Mark Frost stepping back from the show in mid-season 2

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LostInTheMovies
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Mark Frost stepping back from the show in mid-season 2

Postby LostInTheMovies » Sun Oct 11, 2015 7:56 am

This grew out of a conversation on ep. 17 in another thread and I thought it deserved its own topic. Would love to hear other perspectives. Especially those with more knowledge of how the production unfolded in 1990.

Frost's behavior in this situation is what confuses me most. I get Lynch being bummed that the mystery is over and Laura's out and he apparently can't get his hands around this showrunning thing and he walks. I get Peyton & Engels getting the keys to the kingdom thrust upon them, not necessarily something they wanted, and scrambling to come up with material after a planned arc was cancelled, and like the kids left to supervise a classroom with the lesson plan unusable, slip into wacky prankish mayhem.

But Frost? He had very carefully scripted the ending arc of the mystery (contributing directly to 4 of the 9 scripts and obviously supervising the whole process) with the express purpose of getting the dangerously single-minded Laura mystery out of the way so that the series can explore new mysteries and allow its ensemble to spread its wings. In other words, after the thrill of making a first season that nobody thought would get extended, or possibly even aired all the way through, he was now committed to making Twin Peaks a long-term show that could survive on a season-to-season basis. Arguably then, the show has never needed him as much as it needed him in this moment, particularly as the replacement plan - a nice, audience-pleasing romance between the two most popular characters - had to be jettisoned. Yet, according to most reports, Frost chooses this moment to begin prepping Storyville and leaves the series in the hands of a talented writer of dialogue and character with no interest in or experience with plotting. WTF??

I can only draw a few conclusions. One is that he felt, post-sweeps, this was a good spot to take a much-needed breather and develop other ideas while his brand was hot. Of course that also suggests that he knew that brand may not have been hot forever and that he felt the writing was on the wall for Twin Peaks (the mid-season stretch was approaching production at the exact point that ratings and critical reactions were undergoing a massive turnaround). If that's the case - that he was abandoning a sinking ship - why not allow the mystery to continue at least till the end of the season, so the show can bow out with dignity? Ending the mystery only makes sense of you are trying to salvage the show long-term, and departing the moment the mystery is over and the show's fortunes are declining makes sense only if you are done with it.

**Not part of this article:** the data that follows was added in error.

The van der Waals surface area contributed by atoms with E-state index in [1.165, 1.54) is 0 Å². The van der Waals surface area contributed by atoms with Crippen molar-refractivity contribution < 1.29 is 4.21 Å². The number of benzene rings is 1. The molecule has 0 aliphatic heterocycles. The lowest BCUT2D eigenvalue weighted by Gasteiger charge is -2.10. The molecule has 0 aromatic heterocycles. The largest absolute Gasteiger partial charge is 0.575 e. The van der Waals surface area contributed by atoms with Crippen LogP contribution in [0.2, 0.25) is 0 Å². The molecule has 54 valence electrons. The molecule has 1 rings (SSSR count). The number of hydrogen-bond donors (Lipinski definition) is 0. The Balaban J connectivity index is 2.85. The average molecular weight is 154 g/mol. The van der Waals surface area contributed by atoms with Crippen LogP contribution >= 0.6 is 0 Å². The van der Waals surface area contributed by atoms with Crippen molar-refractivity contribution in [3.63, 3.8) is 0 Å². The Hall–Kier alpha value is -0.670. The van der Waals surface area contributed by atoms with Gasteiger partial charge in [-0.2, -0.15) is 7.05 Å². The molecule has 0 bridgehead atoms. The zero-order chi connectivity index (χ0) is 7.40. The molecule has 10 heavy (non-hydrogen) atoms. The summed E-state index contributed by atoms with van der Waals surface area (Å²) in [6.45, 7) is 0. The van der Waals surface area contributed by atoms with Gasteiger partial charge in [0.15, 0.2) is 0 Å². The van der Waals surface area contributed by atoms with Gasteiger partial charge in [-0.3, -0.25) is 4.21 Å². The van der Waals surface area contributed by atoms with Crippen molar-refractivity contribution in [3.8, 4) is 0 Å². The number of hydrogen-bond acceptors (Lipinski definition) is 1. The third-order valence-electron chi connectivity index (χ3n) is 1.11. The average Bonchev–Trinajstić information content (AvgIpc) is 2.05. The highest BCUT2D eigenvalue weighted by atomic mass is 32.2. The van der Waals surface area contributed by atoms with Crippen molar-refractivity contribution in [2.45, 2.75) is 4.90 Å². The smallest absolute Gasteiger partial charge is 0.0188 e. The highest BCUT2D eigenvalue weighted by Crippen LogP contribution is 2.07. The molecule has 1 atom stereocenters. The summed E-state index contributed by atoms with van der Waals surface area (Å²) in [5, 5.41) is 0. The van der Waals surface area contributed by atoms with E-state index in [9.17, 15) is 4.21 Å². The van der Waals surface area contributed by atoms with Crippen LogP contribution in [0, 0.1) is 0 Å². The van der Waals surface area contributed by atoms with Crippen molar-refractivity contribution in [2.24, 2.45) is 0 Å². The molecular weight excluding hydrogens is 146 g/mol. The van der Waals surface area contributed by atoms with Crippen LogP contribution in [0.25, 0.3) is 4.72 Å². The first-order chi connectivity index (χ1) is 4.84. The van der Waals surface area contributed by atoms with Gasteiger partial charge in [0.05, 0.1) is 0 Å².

Maybe the first decision was made in summer, when the prospects for the show seemed good, and the second was made in the fall when they didn't (due to Lynch's recalcitrance, friction in the production, a media backlash, and maybe general weariness setting in for a 35-year-old first time showrunner at the center of an immensely complex, unusual, and controversial series)? Maybe he WAS more involved in the mid-season than reports suggest and only retrospective confusion has muddied the waters - aka David Lynch's incorrect "I left s2 to direct WAH"? After all, Storyville wasn't released until the same weekend as FWWM although there is plenty of evidence to suggest he was shooting it simultaneously with the the TP finale (in March 1991).

I don't know, but any insight from Brad or others who have more knowledge of the production circumstances at the time would be welcome!

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